Plyometric training was designed with this idea of strength vs. power in mind. Developed by Yuri Verkhoshansky in the
- Squat Jumps. An all time favorite of basketball coaches around the world. Squat down to the ground and bring your arms to your side. Raise your arms above your head and jump as high as you can. Return to the squat position as you land and repeat. Try to minimize the amount of time it takes between the squat and jump positions.
- Jump to Box. Stand facing a sturdy box (start with one that’s only about 6 inches or so off the ground, then work up to taller ones). Squat down slightly and jump onto the box with both feet. Step off the box one foot at a time, then repeat.
- Split Squat Jumps. Start with your legs together then bring one leg back about 2 feet or so. You should now be standing in a split stance. Squat down by bringing your back knee toward the ground and lowering your hips. When your front leg is parallel to the ground, explode upward as high as you can. While you’re in mid-air, switch feet so that you land back in a squat with the opposite foot in front. Repeat.
- Lateral Hurdle Jumps. Pick an object that is a few inches wide and that you can jump over comfortably with both feet. The goal is to jump side to side over the object without kicking it. Make sure you keep both feet together and go until you can’t do any more.
- Single Leg Bounds. FYI: These can be very strenuous on your legs. Pick one foot to start with. Jump as high as you can off chosen foot in a forward direction. Bring that leg up underneath you and then down to land on the same foot. Repeat. Once you have traveled a certain distance, turn around and do the same thing with the other foot. After breaking 4 Guinness World Records doing basically this, I can say this will definitely build some power in your leg. Just be careful that you don’t push it too hard as it can cause some pain in your hip(s) due to working your muscles in a way that they’re not used to.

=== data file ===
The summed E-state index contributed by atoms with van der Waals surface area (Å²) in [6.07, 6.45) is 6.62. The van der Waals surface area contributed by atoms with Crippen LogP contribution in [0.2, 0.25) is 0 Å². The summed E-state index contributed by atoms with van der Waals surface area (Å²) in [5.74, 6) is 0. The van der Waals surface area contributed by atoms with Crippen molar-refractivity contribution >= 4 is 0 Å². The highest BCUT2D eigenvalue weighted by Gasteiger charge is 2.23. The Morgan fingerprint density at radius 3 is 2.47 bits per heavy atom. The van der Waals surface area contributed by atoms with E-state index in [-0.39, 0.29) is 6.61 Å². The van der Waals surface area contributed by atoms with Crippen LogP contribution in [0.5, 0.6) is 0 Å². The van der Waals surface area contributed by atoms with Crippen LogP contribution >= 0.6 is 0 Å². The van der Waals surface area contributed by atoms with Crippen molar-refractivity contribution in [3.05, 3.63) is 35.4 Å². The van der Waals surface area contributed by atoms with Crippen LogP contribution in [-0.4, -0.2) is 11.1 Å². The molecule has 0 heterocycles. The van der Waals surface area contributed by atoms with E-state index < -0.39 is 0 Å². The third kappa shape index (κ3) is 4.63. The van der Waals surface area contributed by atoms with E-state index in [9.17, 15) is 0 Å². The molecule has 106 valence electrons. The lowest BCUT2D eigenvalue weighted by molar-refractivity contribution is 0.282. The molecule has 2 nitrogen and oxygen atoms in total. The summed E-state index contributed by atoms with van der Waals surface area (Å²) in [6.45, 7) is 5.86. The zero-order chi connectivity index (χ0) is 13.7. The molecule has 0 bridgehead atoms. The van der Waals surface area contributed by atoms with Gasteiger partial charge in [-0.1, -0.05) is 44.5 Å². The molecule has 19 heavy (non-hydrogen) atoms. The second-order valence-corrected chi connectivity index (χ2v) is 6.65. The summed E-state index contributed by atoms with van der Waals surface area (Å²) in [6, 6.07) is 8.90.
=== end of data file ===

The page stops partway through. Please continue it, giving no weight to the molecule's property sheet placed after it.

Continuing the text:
- Multiple Unders. Jump rope has some great built in plyometric exercises. One of the goals in true plyometrics is to minimize the amount of time you spend on the ground, in fact, you should try to spend less than 0.2 seconds if possible. Multiple unders are any skill where the rope passes under you more than one time per jump. Start out with doubles and try to work up to triples or even quads. One thing I love about using jump rope for plyometrics is that the exercises are a lot more fun to do. As you’re doing multiples you can do different tricks, add crosses, under the legs, turns, etc. The only thing to remember is that you need to do as many as possible, jumping as high as you can every jump to get the benefit.
Get a rope, practice and you’ll be amazed at what you can do. If you haven’t already done so, check out all the skills available in the Basic Multiples and Advanced Multiples sections for ideas on multiple under tricks you can do. I’m a firm believer that exercise should be fun. I’ve found that with a little practice, even something as strenuous as plyometrics can be enjoyable. Strength vs. Power, develop both to maximize your potential.